Regarding the implementation of a new framework, Charlotta Sörqvist, SBI-3 Chair closed SBI-3 remarking that “as we work to develop a framework for the future of the world’s biodiversity, you have shown that you recognize the critical importance of effective implementation.”
When closing the corresponding SBSTTA-24 meeting, Hesiquio Benitez, SBSTTA-24 Chair expressed: “I’m very grateful to everyone for your passion and commitment, because we know that the responsibility of the world’s biodiversity is in our hand.”
But not everything is ready. When finalizing the OEWG-3 discussions, Francis Ogwal, Co-Chair of the GBF negotiations mentioned that “we are getting into a very different phase of the process, one that will require listening and flexibility.”
On his side, at the closing press conference, Basile van Havre, the other Co-Chair of the GBF negotiations working group highlighted “During the session, governments retained the overall shape and structure of the first version of the framework, which includes goals, targets, and means of implementation, but added many other elements and qualification that require further negotiations. These are expected to be held at the end of June in Nairobi, where delegates will further refine the framework and agree on language to present for adoption in Kunming.”
On behalf of the COP15 Presidency at the closing of WG2020-3, Ms. Zhou Guomei of China announced that the country is not only supporting the process as President of COP15, but that “China has taken significant actions on the global stage by establishing the Kunming Biodiversity Fund to help implement the post2020 framework.”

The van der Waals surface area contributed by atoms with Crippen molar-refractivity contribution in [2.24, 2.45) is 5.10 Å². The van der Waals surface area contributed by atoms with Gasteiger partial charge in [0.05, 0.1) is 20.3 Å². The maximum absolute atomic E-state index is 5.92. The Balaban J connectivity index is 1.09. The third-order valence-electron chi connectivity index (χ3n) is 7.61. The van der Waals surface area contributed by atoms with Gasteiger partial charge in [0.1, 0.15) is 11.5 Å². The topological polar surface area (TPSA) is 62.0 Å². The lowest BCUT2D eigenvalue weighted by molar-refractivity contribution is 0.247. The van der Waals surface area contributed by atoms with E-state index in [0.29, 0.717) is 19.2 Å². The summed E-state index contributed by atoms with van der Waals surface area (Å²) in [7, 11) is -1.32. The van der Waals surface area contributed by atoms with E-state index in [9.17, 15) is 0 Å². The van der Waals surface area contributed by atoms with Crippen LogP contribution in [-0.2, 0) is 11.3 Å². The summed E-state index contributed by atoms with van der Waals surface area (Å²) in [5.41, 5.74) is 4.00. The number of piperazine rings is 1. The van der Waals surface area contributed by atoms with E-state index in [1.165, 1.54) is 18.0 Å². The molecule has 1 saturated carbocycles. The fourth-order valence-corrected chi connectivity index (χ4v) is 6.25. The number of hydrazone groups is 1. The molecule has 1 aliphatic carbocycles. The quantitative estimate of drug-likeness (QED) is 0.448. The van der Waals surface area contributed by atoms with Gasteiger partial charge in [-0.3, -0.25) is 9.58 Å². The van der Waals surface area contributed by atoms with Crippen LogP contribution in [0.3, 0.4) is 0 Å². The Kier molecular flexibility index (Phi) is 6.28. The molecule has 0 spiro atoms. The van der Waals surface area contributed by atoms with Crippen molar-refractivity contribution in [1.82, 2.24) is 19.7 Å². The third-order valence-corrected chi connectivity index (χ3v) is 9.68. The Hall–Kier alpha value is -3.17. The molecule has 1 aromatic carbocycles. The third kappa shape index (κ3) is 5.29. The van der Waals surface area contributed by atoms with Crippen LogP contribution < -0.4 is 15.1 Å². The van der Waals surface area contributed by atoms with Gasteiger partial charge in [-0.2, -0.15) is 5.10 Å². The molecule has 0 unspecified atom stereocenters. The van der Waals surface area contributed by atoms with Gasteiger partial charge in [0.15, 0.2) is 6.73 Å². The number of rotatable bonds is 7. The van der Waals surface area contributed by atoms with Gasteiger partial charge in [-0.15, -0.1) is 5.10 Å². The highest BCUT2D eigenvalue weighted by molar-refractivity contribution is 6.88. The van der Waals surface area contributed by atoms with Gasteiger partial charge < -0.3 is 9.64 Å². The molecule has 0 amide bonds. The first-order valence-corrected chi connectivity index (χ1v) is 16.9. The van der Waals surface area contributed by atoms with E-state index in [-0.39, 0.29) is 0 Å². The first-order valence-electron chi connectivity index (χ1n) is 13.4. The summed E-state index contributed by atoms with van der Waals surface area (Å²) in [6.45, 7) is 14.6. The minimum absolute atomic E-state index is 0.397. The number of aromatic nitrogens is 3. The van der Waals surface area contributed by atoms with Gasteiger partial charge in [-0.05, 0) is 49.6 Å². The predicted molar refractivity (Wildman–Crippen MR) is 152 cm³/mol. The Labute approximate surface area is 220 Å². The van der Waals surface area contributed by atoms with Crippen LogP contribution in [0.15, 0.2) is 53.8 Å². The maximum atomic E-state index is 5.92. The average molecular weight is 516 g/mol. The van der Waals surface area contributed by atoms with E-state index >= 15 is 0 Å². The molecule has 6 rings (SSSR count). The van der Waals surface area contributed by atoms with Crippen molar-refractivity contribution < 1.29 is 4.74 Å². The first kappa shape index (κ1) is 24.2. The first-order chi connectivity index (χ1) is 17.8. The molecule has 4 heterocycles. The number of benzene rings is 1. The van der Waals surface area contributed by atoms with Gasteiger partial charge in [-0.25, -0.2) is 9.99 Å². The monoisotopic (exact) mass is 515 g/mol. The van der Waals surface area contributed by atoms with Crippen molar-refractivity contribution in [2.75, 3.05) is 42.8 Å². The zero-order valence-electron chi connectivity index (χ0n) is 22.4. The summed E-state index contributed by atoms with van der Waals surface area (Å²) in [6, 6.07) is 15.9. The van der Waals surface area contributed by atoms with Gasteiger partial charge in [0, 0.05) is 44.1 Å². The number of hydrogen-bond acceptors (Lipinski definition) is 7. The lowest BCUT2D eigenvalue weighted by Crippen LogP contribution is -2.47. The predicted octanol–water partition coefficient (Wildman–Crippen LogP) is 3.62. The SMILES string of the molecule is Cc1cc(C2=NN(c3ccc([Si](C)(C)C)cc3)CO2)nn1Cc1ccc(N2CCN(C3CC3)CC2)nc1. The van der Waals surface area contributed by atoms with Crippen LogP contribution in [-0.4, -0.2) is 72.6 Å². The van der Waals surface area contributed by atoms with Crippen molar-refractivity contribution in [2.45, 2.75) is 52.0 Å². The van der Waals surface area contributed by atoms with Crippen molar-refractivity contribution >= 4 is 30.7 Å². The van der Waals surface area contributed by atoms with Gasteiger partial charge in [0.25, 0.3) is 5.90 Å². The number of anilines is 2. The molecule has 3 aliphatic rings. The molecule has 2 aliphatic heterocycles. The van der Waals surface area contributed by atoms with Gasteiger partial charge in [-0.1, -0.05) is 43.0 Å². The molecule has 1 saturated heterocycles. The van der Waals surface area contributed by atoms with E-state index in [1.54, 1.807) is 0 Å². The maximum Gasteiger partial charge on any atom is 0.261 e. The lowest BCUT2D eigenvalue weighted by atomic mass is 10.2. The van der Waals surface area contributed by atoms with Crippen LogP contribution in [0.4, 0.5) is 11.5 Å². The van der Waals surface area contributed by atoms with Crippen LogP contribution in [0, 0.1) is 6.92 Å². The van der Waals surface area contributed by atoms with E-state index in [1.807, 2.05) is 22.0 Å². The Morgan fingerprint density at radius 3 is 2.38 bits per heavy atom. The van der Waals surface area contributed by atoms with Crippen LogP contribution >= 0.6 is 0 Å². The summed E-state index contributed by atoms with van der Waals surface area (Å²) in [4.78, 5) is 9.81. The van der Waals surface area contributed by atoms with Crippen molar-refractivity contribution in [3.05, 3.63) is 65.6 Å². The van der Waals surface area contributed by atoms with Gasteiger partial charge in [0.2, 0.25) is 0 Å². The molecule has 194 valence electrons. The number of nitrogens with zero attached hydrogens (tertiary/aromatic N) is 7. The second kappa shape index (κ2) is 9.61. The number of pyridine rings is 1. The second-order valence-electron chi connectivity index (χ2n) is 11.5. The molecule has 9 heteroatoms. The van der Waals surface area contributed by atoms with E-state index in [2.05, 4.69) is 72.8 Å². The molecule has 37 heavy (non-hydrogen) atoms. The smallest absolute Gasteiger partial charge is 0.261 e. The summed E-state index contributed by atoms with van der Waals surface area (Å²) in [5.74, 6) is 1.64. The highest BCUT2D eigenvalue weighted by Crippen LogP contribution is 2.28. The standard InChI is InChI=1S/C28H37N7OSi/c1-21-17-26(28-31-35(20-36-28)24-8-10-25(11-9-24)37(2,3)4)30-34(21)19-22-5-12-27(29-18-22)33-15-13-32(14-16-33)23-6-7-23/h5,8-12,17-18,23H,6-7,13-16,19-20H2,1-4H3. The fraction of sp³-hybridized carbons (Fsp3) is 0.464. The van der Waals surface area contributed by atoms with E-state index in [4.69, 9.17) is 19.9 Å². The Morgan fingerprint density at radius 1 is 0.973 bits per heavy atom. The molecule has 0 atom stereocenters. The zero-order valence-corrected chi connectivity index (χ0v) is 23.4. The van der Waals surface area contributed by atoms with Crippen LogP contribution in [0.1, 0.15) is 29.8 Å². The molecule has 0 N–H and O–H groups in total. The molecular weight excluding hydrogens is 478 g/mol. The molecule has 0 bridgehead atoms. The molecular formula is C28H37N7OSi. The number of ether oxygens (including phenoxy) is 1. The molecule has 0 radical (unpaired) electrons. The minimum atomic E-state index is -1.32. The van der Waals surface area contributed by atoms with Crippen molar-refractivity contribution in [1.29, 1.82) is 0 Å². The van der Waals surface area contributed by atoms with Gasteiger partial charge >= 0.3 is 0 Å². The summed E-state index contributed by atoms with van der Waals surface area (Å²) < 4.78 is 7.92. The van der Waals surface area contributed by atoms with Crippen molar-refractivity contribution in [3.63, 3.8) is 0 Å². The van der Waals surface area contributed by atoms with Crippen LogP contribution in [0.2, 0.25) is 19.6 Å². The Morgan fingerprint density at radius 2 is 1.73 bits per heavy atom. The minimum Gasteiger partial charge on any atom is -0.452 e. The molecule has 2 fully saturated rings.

During the closing plenary of WG2020-3, Anne-Theo Seinen, representing the EU and its Member States reminded all parties that “the scientific evidence is clear: the world is in a biodiversity crisis and we need to act now.”
Finally, Elisabeth Maruma Mrema laid the bar for the upcoming months by stating in her final intervention during the closing press conference: “We need a framework that is simple, communicable and that can be understood by those who are not negotiators, to be able to implement it.”
Replay of the project’s side event “The pathways for transformative actions on the GBF and its implementation”